Anyone who has already been to Greece will surely have seen men of all ages holding a kind of “necklace” made up of small stones and passing it continuously between their fingers. This object is called komboloi and is precisely a row of pearls passed on a thin string whose ends are tied together and decorated with a finish.
As a first idea, it may seem like just a tool against boredom, an anti-stress or a method to avoid smoking too much. In reality, komboloi is much more, for the Greeks it represents a philosophy; accompanies them in every moment of the day, in moments of joy and pain, relieves them of stress, suffers and celebrates with them.
The komboloi is made up of pearls of different materials (wood, ceramic, glass, bone) and is present in different shades of colors. The most prestigious ones are however those in amber.
It is also called the Greek rosary, but unlike these prayer tools, the number of stones in the komboloi can vary and the pearls can slide along the thread that holds them together.
So even if it has no religious value, it is used to recite the Jesus prayer, repeated for all the komboloi grains. Some end with a cross and others with a tassel, which should serve to wipe away the tears following the prayer of the heart.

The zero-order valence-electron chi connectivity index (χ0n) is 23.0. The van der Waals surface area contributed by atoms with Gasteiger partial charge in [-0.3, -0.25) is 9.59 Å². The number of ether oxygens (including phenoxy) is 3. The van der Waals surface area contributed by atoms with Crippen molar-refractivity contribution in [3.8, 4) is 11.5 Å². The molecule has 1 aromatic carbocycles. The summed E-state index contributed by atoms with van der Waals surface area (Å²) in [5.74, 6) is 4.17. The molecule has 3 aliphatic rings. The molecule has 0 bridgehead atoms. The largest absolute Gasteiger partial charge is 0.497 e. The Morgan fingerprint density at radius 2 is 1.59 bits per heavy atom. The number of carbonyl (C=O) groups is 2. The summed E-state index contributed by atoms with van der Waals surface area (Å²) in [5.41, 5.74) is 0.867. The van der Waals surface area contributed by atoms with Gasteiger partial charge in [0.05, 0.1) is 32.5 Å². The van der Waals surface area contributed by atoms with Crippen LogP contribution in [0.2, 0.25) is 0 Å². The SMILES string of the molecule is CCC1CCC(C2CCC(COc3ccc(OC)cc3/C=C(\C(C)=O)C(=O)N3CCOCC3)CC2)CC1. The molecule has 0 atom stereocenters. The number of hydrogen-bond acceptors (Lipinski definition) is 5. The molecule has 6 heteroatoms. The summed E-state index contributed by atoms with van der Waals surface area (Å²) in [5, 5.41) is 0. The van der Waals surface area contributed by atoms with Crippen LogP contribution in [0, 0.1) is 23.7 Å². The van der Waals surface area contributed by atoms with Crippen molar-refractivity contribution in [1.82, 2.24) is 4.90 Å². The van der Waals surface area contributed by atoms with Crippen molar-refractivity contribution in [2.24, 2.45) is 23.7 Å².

The komboloi was at first a symbol of power of the upper social classes: the local gentlemen carried with them a heavy and precious komboloi that ended with a silken end to be caressed.
Then with the passage of time, it has conquered all social classes becoming very popular but still remaining a purely male accessory.
In Nafplio there is the Komboloi Museum, which houses – in addition to a collection of rosaries of different religions – hundreds of different komboloi, from the simplest and cheapest to the most valuable.